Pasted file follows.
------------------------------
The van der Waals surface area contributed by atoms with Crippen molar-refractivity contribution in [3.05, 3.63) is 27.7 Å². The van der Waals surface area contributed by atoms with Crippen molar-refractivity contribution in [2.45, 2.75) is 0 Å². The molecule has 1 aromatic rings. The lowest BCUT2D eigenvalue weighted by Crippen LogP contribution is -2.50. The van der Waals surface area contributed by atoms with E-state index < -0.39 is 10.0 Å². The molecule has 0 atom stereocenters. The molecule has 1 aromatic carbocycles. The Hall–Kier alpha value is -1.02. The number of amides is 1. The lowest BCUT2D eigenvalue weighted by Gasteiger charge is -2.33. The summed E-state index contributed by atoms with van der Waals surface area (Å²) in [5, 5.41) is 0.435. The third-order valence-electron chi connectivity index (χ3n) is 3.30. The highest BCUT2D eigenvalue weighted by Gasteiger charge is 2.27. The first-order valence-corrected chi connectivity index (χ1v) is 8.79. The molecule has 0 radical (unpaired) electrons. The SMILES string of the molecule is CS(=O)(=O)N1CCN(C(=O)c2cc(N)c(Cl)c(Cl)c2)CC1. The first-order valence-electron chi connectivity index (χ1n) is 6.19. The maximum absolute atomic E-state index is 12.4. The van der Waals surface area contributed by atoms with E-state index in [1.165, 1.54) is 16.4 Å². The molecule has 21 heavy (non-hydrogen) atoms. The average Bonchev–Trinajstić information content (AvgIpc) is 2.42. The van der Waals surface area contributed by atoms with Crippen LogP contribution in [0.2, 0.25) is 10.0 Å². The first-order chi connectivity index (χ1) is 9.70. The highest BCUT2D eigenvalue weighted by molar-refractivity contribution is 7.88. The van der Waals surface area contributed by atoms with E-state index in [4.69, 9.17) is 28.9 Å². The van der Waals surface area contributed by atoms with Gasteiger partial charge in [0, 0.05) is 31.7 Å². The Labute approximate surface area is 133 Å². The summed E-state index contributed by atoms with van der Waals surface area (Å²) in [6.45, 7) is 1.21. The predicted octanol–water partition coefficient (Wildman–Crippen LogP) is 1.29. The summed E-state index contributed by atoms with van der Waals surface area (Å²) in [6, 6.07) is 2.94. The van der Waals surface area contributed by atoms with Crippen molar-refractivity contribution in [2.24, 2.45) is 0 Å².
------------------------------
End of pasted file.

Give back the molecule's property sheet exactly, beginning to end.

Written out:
The van der Waals surface area contributed by atoms with Crippen molar-refractivity contribution in [3.05, 3.63) is 27.7 Å². The van der Waals surface area contributed by atoms with Crippen molar-refractivity contribution in [2.45, 2.75) is 0 Å². The molecule has 1 aromatic rings. The lowest BCUT2D eigenvalue weighted by Crippen LogP contribution is -2.50. The van der Waals surface area contributed by atoms with E-state index < -0.39 is 10.0 Å². The molecule has 0 atom stereocenters. The molecule has 1 aromatic carbocycles. The Hall–Kier alpha value is -1.02. The number of amides is 1. The lowest BCUT2D eigenvalue weighted by Gasteiger charge is -2.33. The summed E-state index contributed by atoms with van der Waals surface area (Å²) in [5, 5.41) is 0.435. The third-order valence-electron chi connectivity index (χ3n) is 3.30. The highest BCUT2D eigenvalue weighted by Gasteiger charge is 2.27. The first-order valence-corrected chi connectivity index (χ1v) is 8.79. The molecule has 0 radical (unpaired) electrons. The SMILES string of the molecule is CS(=O)(=O)N1CCN(C(=O)c2cc(N)c(Cl)c(Cl)c2)CC1. The first-order valence-electron chi connectivity index (χ1n) is 6.19. The maximum absolute atomic E-state index is 12.4. The van der Waals surface area contributed by atoms with E-state index in [1.165, 1.54) is 16.4 Å². The molecule has 21 heavy (non-hydrogen) atoms. The average Bonchev–Trinajstić information content (AvgIpc) is 2.42. The van der Waals surface area contributed by atoms with Crippen LogP contribution in [0.2, 0.25) is 10.0 Å². The first-order chi connectivity index (χ1) is 9.70. The highest BCUT2D eigenvalue weighted by molar-refractivity contribution is 7.88. The van der Waals surface area contributed by atoms with E-state index in [4.69, 9.17) is 28.9 Å². The van der Waals surface area contributed by atoms with Gasteiger partial charge in [0, 0.05) is 31.7 Å². The Labute approximate surface area is 133 Å². The summed E-state index contributed by atoms with van der Waals surface area (Å²) in [6.45, 7) is 1.21. The predicted octanol–water partition coefficient (Wildman–Crippen LogP) is 1.29. The summed E-state index contributed by atoms with van der Waals surface area (Å²) in [6, 6.07) is 2.94. The van der Waals surface area contributed by atoms with Crippen molar-refractivity contribution in [2.24, 2.45) is 0 Å².